Recent scientific studies have proven the anti-viral effectiveness of lemon balm specifically in shortening the healing time of herpes cold sores and outbreak of shingles (we have it in our lip balms with hypericum another great anti-viral herb) & there are ongoing research programme in the treatment of Grave’s disease, hyperthyroid, and Alzheimer’s/dementia. 

Thursday 27 February 2014

Native Superfood Kale….Delicious Curly Kale Crisps…

On my Raw adventuring I am delighted by curly Kale crisps, happily tucking into a bowl of them with an evening film when the world around eats dorites….
I have purchased a food dehydrator and this new recepies of dried tomato and cashew Kale crisps is my favourite this month.

                1 large bunch of kale, stems discarded and leaves ripped up
                30 grams homegrown dried tomatoes, soaked in water to soften for at least 1 hour
                1 cup raw cashews, soaked in water for at least 1 hour
                2 large garlic cloves
                2 tbsp fresh lime juice
                2 tbsp yeast flakes


  •  In two separate bowls, soak the sun-dried tomatoes and cashews in water for at least 1 hour, I left them over night but it can be done quicker if you need.
  • ·       After soaking, keep the tomato soaking water. Drain and rinse the cashews.
  • ·       In a food processer then mince up the nuts and add crushed garlic and the rest of ingrediants including the tomatoe water
  • ·       tear the kale into pieces in a large bowl. Pour the sauce on top of the kale and stir with a spoon. Then toss the spoon and get in there with your hands to massage the sauce into the kale until well coated.
  • ·      Season with salt and pepper to taste.
  • ·      Dehydrate for about 8 hours at 115F.
  • ·       EAT


In the wild, the Brassica oleracea plant is native to the Mediterranean region of Europe but Kale has been cultivated for over 2,000 years. In much of Europe it was the most widely eaten green vegetable until the Middle Ages when cabbages became more popular. Historically it has been particularly important in colder regions due to its resistance to frost. In nineteenth century Scotland kail was used as a generic term for 'dinner' and all kitchens featured a kail-pot for cooking.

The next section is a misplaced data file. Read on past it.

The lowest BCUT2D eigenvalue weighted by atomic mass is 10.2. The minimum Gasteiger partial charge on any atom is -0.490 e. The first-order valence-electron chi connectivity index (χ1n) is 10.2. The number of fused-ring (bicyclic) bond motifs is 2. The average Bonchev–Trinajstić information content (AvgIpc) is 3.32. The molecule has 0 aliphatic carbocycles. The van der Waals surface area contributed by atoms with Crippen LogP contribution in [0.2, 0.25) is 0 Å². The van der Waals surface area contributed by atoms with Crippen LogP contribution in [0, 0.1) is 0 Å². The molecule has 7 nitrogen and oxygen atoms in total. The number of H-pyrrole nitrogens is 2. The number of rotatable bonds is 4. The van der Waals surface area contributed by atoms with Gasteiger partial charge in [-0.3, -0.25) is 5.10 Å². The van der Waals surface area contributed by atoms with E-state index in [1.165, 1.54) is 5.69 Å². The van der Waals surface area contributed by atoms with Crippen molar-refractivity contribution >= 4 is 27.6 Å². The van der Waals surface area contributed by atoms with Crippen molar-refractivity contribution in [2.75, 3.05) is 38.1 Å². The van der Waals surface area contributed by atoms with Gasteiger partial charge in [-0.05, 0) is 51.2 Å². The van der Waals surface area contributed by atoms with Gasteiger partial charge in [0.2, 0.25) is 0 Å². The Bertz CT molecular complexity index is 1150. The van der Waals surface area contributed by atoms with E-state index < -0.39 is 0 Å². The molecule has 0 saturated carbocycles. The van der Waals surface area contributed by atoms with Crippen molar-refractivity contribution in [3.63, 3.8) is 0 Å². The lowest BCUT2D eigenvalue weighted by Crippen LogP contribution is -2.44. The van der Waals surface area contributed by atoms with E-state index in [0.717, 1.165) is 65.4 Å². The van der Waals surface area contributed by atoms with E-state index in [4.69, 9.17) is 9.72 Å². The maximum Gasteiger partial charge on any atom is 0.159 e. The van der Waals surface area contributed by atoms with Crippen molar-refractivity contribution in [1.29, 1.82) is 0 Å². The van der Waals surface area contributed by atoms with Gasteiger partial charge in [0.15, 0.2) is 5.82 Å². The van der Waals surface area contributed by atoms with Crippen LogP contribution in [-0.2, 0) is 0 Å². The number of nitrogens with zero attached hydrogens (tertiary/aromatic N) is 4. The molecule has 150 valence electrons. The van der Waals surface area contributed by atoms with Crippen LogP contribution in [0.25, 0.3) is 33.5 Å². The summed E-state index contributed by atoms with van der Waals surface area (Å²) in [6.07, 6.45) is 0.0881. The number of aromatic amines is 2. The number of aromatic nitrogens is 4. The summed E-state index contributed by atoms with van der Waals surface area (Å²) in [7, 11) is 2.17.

Kale was grown as a staple crop in the the Scottish Islands due to it’s extreme hardiness, and was given protection from the elements in purpose built Kale Yards. Indeed, almost every house had a kale yard and preserved kale in barrels of salt, similar to sourkraut in Germany. They also fed it to livestock through the winter. Kale continued to be extremely important until potatoes came to the Islands towards the end of the 18th century.


Portion for portion kale is hard to beat when it comes to the number of nutrients it contains and a great choice for those wanting to enjoy a healthy balanced diet. Kale is an excellent source of vitamins K, A and C, as well as containing useful amounts of manganese, copper and phytochemicals, which are believed to help against certain types of cancer.